The First Amendment`s establishment clause prohibits the government from making any law "respecting an establishment of religion" and has been interpreted by U.S. courts to also prohibit government employees from displaying religious hostility.

Farnan`s attorneys also are appealing a ruling by Selna last month that found Corbett not financially liable for his actions under a qualified immunity defense.

"Chad really believes he`s doing the right thing," said his mother, Teresa Farnan, of Mission Viejo. "He`s not getting any money out of this; he had to leave a class that could have helped him get into college. Any student should be able to sit in the classroom without having their beliefs attacked."

Because both sides appealed the case today – which was the legal deadline to file an appeal – it`s not immediately clear which side appealed and which side cross-appealed. Both sides say they cross-appealed.

In the end, though, it won`t matter, as both sides are asking the 9th Circuit to reconsider essentially all of the facts of the case.

"What we`re looking for is an opinion that more broadly articulates the doctrine of hostility in the public school classroom," Tyler said.

Farnan, 17, will continue to be represented by Advocates for Faith & Freedom, the Murrietta-based Christian legal group that has represented him on a pro bono basis since his lawsuit was filed.

Tyler said he was not concerned about Corbett`s new defense team.

"It is of no concern that a liberal law school dean is taking Dr. Corbett`s side in this case," Tyler said. "It is no surprise, just as it is no surprise that Advocates for Faith & Freedom is taking a conservative role in this case on behalf of Chad Farnan."

Johnson said Corbett has spent the past few months assembling a defense team for an appeal, in case Corbett did not get a ruling in his favor.

"In the event of an adverse ruling, he said he wanted to assemble an appellate team," Johnson said. "His statements were all taken out of context. As a father of two high school students in the district (Capistrano Unified), I believe European history lends itself so well to independent thought and critical reasoning. That is the very end Dr. Corbett seeks in trying to prompt his students through the Socratic method."

October 23, 2009
Congress Approves Law Extending Hate Crime Protections to Gays

To assure its passage after years of frustrated efforts, Democratic supporters attached the measure to a must-pass $680 billion defense policy bill the Senate approved 68-29. 

(FOXNews.com) Senate Democrats used a must-pass military spending bill to push through a controversial measure Thursday extending hate-crime protection to gays.

The bill, known as the Matthew Shepard Act, named for the gay Wyoming college student murdered 11 years ago, was opposed by conservatives because of language they said targets clergy and others who oppose homosexuality on religious grounds and who might express those beliefs publicly.

"The inclusion of the controversial language of the hate crimes legislation, which is unrelated to our national defense, is deeply troubling," said Sen. Jeff Sessions, R-Ala.

Sen. Jim DeMint, R-S.C., said the bill was a "dangerous step" toward thought crimes. He asked whether the bill would "serve as a warning to people not to speak out too loudly about their religious views."

But Sen. Ben Cardin, D-Md., said "nothing in this legislation diminishes an American`s freedom of religion, freedom of speech or press or the freedom to assemble. Let me be clear. The Matthew Shepard Hate Crimes Prevention Act targets acts, not speech."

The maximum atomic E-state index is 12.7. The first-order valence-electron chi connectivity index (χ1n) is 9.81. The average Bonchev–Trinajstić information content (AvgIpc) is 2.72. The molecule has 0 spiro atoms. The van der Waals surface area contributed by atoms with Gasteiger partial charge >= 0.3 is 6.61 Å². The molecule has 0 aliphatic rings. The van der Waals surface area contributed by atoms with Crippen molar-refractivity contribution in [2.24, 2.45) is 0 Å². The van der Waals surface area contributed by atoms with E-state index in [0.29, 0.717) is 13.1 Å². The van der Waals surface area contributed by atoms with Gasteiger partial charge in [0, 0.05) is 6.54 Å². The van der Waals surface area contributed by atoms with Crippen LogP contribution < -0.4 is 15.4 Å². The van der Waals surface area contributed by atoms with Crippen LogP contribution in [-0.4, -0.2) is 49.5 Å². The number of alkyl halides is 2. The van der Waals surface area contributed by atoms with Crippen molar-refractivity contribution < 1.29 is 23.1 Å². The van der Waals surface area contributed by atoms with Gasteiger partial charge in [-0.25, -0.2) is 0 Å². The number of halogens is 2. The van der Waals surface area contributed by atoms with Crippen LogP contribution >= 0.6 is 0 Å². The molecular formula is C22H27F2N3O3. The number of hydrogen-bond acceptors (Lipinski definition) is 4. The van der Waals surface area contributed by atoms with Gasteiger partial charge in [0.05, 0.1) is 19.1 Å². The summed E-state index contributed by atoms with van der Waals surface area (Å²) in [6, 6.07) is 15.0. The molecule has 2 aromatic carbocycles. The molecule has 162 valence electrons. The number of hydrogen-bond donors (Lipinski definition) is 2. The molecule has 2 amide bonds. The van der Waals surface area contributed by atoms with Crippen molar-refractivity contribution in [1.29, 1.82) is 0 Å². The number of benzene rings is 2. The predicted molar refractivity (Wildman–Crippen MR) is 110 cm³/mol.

To assure its passage after years of frustrated efforts, Democratic supporters attached the measure to a must-pass $680 billion defense policy bill the Senate approved 68-29. The House passed the defense bill earlier this month.

Hate crimes law enacted after the assassination of Martin Luther King, Jr., in 1968 centered on crimes based on race, color, religion or national origin.

The expansion has long been sought by civil rights and gay rights groups. Conservatives have opposed it, arguing that it creates a special class of victims.

Some 45 states have hate crimes statutes, and the bill would not change current practices where hate crimes are generally investigated and prosecuted by state and local officials.

But it does broaden the narrow range of actions — such as attending school or voting — that can trigger federal involvement and allows the federal government to step in if the Justice Department certifies that a state is unwilling or unable to follow through on an alleged hate crime.

The measure also provides federal grants to help state and local governments prosecute hate crimes and funds programs to combat hate crimes committed by juveniles.

"As we learned in the civil rights era, sometimes communities need assistance and resources from the federal government when they have to confront the most emotional and dangerous kinds of crimes," said Sen. Michael Bennet, D-Colo.

The bill also creates a federal crime to penalize attacks against U.S. service members on account of their service.

Attorney General Eric Holder said nearly 80,000 hate crime incidents have been reported to the FBI since he first testified before Congress in support of a hate crimes bill 11 years ago. "It has been one of my highest personal priorities to ensure that this legislation finally becomes law," he said.

The FBI says more than half of reported hate crimes are motivated by racial bias. Next most frequent are crimes based on religious bias, at around 18 percent, and sexual orientation, at 16 percent.

Tony Perkins, president of the conservative Family Research Council, said the measure was "part of a radical social agenda that could ultimately silence Christians and use the force of government to marginalize anyone whose faith is at odds with homosexuality."

October 23, 2009